What struck me was the inconsistency in the message. The message for the longest time had been that the administration was careful with the stimulus money, not to roll it out too quickly.

Remember, there were arguments that it should have been put in place quickly to spur employment right away and they said, no, we don't want to risk that this money would be subject to corruption and spent on things that are useless. We want to know what we are doing and put it in place and it will really be rolling out during 2010.

So now to hear from Christina Romer, no, it has had its impact already, came to me as a surprise. I didn't know where — is she off message, or is she simply playing the expectations game?

I will say this: I think for people on Wall Street, one of the reasons that Wall Street has been climbing is the general expectation that, yes, unemployment is going to persist, but we're going to have the stimulus money. It is going to help with this issue in 2010.

She undercut that message at this point.

BAIER: Not only that message, but Valerie Jarrett, just four days before that, said we have only spent 40 percent and wait until you see what happens with the next 60 percent.

CHARLES KRAUTHAMMER, SYNDICATED COLUMNIST: Well, look, the administration was trying to explain away for months why it spends almost $1 trillion and there is no effect. Our as numbers are showing obviously, increasing unemployment relentlessly.

So the line was, well, it's kicking in next year, it will all kick in next year. And now we get the chief economist at the White House telling us that it's already had its effect and next year it will plateau and won't have any effect on unemployment.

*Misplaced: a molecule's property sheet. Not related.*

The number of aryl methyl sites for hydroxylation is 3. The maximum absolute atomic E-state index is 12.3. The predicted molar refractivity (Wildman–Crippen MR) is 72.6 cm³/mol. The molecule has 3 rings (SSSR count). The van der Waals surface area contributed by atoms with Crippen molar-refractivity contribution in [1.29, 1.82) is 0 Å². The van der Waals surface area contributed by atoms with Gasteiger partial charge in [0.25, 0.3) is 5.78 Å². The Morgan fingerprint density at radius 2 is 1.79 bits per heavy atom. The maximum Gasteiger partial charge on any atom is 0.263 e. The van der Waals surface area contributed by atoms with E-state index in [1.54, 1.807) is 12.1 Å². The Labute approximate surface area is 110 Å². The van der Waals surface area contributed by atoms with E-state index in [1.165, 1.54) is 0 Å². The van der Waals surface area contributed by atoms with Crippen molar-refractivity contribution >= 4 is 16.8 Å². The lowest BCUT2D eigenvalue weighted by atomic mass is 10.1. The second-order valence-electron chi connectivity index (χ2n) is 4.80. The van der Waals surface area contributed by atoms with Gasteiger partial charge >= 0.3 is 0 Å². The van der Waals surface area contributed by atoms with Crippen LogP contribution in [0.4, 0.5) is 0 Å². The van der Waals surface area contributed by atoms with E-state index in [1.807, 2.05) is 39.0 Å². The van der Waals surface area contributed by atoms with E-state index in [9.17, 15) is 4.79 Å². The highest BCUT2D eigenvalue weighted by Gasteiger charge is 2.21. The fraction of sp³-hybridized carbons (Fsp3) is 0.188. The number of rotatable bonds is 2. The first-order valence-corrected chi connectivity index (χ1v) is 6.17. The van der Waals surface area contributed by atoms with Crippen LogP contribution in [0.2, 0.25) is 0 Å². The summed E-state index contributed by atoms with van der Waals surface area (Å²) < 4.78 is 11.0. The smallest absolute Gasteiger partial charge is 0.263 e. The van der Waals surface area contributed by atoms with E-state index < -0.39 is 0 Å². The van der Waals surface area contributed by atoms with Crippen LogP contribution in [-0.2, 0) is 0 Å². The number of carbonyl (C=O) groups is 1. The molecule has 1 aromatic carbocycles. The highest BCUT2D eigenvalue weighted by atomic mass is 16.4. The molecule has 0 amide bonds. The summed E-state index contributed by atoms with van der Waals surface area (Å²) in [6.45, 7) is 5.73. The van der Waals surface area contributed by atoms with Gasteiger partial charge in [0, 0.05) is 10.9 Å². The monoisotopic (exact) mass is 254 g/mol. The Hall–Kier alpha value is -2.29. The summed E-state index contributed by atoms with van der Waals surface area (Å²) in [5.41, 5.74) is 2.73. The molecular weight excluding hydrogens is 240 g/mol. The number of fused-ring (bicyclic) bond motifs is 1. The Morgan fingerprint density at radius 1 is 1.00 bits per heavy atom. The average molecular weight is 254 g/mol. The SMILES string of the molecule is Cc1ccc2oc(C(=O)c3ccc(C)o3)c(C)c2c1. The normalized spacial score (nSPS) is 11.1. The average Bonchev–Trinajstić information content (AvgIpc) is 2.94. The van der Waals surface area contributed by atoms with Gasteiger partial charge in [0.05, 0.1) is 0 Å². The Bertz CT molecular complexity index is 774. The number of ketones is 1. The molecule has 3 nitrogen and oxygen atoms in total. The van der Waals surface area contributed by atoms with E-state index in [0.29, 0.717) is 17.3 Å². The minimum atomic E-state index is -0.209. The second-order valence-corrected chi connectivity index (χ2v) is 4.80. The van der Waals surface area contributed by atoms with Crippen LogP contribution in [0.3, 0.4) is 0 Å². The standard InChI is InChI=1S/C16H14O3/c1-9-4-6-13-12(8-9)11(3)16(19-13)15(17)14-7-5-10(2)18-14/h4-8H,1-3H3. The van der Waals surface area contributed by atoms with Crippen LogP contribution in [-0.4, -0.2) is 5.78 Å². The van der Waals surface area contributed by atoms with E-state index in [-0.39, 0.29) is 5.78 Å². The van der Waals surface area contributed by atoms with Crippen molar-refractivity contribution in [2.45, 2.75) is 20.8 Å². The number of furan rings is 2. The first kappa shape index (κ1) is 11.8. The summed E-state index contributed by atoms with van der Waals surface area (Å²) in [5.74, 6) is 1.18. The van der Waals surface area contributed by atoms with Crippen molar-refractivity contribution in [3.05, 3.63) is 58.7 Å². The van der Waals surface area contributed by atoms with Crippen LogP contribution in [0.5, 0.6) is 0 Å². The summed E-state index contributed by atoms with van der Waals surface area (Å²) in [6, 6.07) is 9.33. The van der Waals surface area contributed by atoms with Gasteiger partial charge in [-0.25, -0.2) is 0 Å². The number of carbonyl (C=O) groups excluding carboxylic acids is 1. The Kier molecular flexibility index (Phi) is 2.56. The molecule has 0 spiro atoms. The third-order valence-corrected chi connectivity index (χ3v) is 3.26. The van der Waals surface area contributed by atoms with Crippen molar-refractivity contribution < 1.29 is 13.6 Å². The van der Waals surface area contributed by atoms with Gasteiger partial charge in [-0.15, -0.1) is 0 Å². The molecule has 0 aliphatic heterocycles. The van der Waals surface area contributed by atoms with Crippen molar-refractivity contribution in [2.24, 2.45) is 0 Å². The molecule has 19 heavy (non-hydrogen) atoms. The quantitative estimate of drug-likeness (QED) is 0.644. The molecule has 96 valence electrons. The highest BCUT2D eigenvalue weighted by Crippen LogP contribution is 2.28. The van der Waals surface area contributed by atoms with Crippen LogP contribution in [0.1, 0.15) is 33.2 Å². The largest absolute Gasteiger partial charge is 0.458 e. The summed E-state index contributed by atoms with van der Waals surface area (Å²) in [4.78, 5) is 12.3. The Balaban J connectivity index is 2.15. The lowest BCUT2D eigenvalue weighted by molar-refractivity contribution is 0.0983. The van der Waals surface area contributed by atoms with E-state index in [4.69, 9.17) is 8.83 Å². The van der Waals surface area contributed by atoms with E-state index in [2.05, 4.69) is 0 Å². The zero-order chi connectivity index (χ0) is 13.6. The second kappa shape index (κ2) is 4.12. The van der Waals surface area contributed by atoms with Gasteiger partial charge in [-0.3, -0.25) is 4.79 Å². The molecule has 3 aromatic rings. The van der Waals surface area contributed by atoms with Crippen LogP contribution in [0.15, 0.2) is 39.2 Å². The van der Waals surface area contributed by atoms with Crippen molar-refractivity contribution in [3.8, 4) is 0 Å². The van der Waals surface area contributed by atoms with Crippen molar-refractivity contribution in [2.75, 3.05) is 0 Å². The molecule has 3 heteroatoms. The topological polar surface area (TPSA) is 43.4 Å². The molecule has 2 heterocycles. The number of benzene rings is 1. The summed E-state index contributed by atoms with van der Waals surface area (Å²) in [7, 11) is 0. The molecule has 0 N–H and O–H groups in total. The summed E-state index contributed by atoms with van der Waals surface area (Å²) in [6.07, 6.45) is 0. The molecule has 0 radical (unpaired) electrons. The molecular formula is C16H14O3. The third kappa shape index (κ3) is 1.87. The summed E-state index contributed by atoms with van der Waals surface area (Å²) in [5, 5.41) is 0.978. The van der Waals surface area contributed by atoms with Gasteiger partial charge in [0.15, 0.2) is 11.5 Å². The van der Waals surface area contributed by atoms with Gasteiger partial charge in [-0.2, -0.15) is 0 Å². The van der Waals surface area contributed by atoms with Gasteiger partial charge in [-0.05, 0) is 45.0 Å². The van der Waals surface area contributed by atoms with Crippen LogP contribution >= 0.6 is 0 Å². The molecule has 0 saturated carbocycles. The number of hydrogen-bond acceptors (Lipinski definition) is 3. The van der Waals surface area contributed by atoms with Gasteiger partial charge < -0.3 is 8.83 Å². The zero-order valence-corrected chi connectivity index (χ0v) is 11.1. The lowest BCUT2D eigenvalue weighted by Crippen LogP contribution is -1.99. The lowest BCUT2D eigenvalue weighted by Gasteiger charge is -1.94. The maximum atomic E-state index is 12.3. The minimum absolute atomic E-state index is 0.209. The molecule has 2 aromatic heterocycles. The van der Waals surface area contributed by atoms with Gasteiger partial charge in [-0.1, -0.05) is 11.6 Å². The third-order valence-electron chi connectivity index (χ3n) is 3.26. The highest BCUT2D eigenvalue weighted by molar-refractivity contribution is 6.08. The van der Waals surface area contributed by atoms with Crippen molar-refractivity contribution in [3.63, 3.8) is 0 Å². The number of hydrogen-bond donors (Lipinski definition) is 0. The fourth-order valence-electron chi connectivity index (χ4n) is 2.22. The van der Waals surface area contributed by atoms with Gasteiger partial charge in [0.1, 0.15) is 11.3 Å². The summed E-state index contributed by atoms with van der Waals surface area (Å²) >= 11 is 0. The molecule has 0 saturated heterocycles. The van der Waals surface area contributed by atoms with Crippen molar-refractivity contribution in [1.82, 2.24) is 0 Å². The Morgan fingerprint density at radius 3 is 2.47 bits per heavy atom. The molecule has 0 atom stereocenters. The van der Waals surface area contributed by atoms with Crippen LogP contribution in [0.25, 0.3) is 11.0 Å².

And you can only conclude that the stimulus is a bust. There's no other conclusion. If it didn't have its effect next year and it's not going to have an effect next year, then it had no effect and we wasted $1 trillion.

BAIER: They say it saved jobs — saved 600,000 to a million jobs — and it could have been much worse. That's what the administration says.

KRAUTHAMMER: And that is angels on the head of a pin. This idea of saved jobs is completely unempirical. There's no way to show it in any way in any model. It is an invention.

What you do is you look at real numbers. The real numbers show a radical increase in unemployment, and we're told it is going to remain that way.

So look, it's obviously, what you want to say is that there are these mysteriously saved jobs. If there are any, they are almost entirely in the way the stimulus helped to bail out states that had overspent and were going out of business, especially large blue states, and kept bureaucrats in their jobs as the private sector was shedding its jobs.

And that's why it's not going to help our overall numbers.

WILLIAMS: But that's the argument to be made that it helped states, especially states over their Medicare spending, to compensate for that, so that people could stay employed, and that helps, of course, with consumer confidence.

BAIER: What about this, Juan — let's say we're only at 40 percent. So you have 60 percent that has yet to be spent. And you have your chief economist saying it's not going to make a difference next year.

Well, why not take the 60 percent and give a tax credit to businesses or do something else with that money instead of spending it on where they were going to spend it on?

WILLIAMS: Well, see, I'm not clear. Now I'm confused. I'm mixed up about this. One person is saying that it has had its impact, the money has been spent. I think that's what Christina Romer is saying.

And then you're hearing from Axelrod and Jarrett that no, really, we're not going to...

BAIER: No, she is saying the fiscal stimulus will have its greatest impact on growth in the second and third quarters of 2009 and by next year, it essentially won't affect anything.